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In the history of Marxism, the reference to psychoanalysis played a precise strategic role: psychoanalysis was expected to "close the gap" by explaining why, despite the presence of "objective" conditions for the revolutionary transformation, individuals willingly persisted in their enslavement to the ruling ideology (i.e., why they desired their subordination and even found a perverse satisfaction in it). Why did the masses prefer the Fascist temptation to the Communist revolution in the 1930s? Why did they let themselves be lured into dull satisfaction by the Sirens of the late-capitalist "society of consumption" in the 1960s? In short, psychoanalysis functioned as an ambiguous (necessary but dangerous) pharmakon invoked in order to supplement the inherent insufficiency of the Marxist theoretic edifice.
Books -- July 1996 When the inner child finds a guardian angel, publishers are in heaven by Wendy Kaminer F INALLY, after nearly ten years of getting in touch with their inner children and recovering from abuse, millions of consumers of personal-development ideas have found the perfect parents. Guardian angels watch over all of us, best-selling books about angels proclaim.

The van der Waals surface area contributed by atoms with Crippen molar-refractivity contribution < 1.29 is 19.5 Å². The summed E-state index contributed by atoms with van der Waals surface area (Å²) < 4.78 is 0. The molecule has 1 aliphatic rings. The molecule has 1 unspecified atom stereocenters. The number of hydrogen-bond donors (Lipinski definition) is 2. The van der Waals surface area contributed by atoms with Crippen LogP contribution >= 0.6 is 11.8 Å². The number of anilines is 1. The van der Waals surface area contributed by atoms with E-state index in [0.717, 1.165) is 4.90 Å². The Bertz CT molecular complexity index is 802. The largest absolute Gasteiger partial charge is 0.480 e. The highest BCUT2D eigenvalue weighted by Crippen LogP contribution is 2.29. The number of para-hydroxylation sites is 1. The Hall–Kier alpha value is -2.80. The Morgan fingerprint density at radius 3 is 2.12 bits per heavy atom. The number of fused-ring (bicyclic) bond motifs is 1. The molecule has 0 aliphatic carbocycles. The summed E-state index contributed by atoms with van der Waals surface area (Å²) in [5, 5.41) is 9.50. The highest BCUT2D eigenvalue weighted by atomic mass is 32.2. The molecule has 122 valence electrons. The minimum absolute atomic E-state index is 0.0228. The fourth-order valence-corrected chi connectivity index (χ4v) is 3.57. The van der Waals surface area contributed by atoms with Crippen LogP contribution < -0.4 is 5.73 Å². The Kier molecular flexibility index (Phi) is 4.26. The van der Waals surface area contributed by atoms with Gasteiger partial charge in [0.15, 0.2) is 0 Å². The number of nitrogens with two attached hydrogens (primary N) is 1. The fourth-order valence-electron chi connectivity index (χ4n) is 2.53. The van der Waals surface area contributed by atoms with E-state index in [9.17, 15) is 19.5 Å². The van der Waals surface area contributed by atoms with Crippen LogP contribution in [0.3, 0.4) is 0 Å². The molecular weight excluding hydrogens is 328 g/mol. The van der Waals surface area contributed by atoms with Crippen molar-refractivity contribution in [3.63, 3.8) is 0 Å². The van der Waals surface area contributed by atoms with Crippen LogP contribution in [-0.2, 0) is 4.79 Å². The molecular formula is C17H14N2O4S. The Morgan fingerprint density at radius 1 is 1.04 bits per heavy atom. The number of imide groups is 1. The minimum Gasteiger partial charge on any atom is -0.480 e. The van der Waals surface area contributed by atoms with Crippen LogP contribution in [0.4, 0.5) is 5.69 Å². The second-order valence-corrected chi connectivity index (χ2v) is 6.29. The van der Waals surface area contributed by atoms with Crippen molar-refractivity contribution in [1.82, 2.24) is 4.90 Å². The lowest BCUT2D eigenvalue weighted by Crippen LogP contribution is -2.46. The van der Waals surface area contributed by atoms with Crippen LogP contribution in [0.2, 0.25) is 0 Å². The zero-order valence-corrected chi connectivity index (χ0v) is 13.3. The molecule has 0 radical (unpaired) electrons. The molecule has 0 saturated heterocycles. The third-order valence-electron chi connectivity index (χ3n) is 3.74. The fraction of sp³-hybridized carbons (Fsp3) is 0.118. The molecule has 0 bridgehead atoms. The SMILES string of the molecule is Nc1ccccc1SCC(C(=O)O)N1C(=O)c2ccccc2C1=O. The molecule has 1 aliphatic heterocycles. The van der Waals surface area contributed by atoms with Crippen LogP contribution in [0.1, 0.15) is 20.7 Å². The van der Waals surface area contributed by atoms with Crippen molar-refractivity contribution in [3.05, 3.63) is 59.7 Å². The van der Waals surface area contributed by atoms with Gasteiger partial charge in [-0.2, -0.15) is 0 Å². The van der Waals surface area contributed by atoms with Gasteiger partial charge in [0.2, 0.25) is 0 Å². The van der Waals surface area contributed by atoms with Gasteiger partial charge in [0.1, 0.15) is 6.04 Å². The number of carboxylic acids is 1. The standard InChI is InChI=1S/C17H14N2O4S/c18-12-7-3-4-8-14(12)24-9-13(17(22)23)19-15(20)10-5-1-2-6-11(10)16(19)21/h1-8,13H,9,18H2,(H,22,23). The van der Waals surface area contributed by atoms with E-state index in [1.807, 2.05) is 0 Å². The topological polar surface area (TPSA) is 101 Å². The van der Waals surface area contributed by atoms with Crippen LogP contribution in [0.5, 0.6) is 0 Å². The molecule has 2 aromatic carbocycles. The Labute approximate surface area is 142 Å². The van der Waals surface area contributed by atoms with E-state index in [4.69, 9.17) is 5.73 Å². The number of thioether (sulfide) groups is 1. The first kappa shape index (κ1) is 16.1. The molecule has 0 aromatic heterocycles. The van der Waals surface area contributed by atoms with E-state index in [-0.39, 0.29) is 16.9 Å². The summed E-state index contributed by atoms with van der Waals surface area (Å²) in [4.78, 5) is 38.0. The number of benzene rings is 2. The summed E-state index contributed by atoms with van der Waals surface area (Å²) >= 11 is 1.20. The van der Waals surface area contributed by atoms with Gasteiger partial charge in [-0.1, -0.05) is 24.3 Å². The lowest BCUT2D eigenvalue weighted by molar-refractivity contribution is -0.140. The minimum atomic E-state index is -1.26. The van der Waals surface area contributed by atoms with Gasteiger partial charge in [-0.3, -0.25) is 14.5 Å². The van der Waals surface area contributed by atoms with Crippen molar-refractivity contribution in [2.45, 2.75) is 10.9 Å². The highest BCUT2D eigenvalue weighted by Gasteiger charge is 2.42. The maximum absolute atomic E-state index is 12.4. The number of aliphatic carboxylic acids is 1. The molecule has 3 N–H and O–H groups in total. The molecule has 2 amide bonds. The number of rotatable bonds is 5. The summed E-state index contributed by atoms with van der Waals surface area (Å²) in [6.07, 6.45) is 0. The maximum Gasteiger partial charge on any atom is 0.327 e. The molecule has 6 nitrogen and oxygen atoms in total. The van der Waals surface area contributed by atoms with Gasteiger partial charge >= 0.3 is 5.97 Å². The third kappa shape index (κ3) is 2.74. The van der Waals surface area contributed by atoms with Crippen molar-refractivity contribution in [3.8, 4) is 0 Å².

In 1991, Atlanta-based singer and songwriter Pam Reynolds felt extremely dizzy, lost her ability to speak, and had difficulty moving her body. A CAT scan showed that she had a giant artery aneurysm—a grossly swollen blood vessel in the wall of her basilar artery, close to the brain stem. If it burst, which could happen at any moment, it would kill her.
As her fears intensified, Sakuda learned of a study being conducted by Charles Grob, a psychiatrist and researcher at Harbor-U.C.L.A. Medical Center who was administering psilocybin — an active component of magic mushrooms — to end-stage patients to see if it could reduce their fear of death. Twenty-two months before she died, Sakuda became one of Grob’s 12 subjects. When the research was completed in 2008 — (and published in the Archives of General Psychiatry last year) — the results showed that administering psilocybin to terminally ill subjects could be done safely while reducing the subjects’ anxiety and depression about their impending deaths. Grob’s interest in the power of psychedelics to mitigate mortality’s sting is not just the obsession of one lone researcher. Dr.